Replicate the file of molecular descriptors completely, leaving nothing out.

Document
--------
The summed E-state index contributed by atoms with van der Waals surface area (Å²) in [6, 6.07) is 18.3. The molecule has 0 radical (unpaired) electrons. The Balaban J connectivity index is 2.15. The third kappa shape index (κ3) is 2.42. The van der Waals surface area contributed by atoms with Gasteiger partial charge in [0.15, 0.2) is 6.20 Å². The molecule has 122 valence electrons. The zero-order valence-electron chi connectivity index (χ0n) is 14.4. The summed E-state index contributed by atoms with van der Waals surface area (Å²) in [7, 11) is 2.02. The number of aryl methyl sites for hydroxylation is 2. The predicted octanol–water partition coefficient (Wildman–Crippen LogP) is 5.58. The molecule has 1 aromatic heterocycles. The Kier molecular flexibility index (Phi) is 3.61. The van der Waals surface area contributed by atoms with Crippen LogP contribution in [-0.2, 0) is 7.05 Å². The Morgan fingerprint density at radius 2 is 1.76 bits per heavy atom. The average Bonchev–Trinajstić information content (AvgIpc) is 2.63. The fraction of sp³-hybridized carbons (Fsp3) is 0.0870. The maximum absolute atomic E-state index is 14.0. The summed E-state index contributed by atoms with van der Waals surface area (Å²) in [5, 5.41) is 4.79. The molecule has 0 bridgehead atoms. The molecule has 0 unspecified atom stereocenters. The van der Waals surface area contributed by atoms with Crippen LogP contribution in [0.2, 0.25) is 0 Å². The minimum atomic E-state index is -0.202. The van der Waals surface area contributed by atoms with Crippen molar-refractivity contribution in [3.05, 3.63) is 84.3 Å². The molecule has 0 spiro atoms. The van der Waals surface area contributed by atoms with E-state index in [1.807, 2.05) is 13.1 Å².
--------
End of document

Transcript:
The summed E-state index contributed by atoms with van der Waals surface area (Å²) in [6, 6.07) is 18.3. The molecule has 0 radical (unpaired) electrons. The Balaban J connectivity index is 2.15. The third kappa shape index (κ3) is 2.42. The van der Waals surface area contributed by atoms with Gasteiger partial charge in [0.15, 0.2) is 6.20 Å². The molecule has 122 valence electrons. The zero-order valence-electron chi connectivity index (χ0n) is 14.4. The summed E-state index contributed by atoms with van der Waals surface area (Å²) in [7, 11) is 2.02. The number of aryl methyl sites for hydroxylation is 2. The predicted octanol–water partition coefficient (Wildman–Crippen LogP) is 5.58. The molecule has 1 aromatic heterocycles. The Kier molecular flexibility index (Phi) is 3.61. The van der Waals surface area contributed by atoms with Crippen LogP contribution in [-0.2, 0) is 7.05 Å². The Morgan fingerprint density at radius 2 is 1.76 bits per heavy atom. The average Bonchev–Trinajstić information content (AvgIpc) is 2.63. The fraction of sp³-hybridized carbons (Fsp3) is 0.0870. The maximum absolute atomic E-state index is 14.0. The summed E-state index contributed by atoms with van der Waals surface area (Å²) in [5, 5.41) is 4.79. The molecule has 0 bridgehead atoms. The molecule has 0 unspecified atom stereocenters. The van der Waals surface area contributed by atoms with Crippen LogP contribution in [0.2, 0.25) is 0 Å². The minimum atomic E-state index is -0.202. The van der Waals surface area contributed by atoms with Crippen molar-refractivity contribution in [3.05, 3.63) is 84.3 Å². The molecule has 0 spiro atoms. The van der Waals surface area contributed by atoms with E-state index in [1.807, 2.05) is 13.1 Å².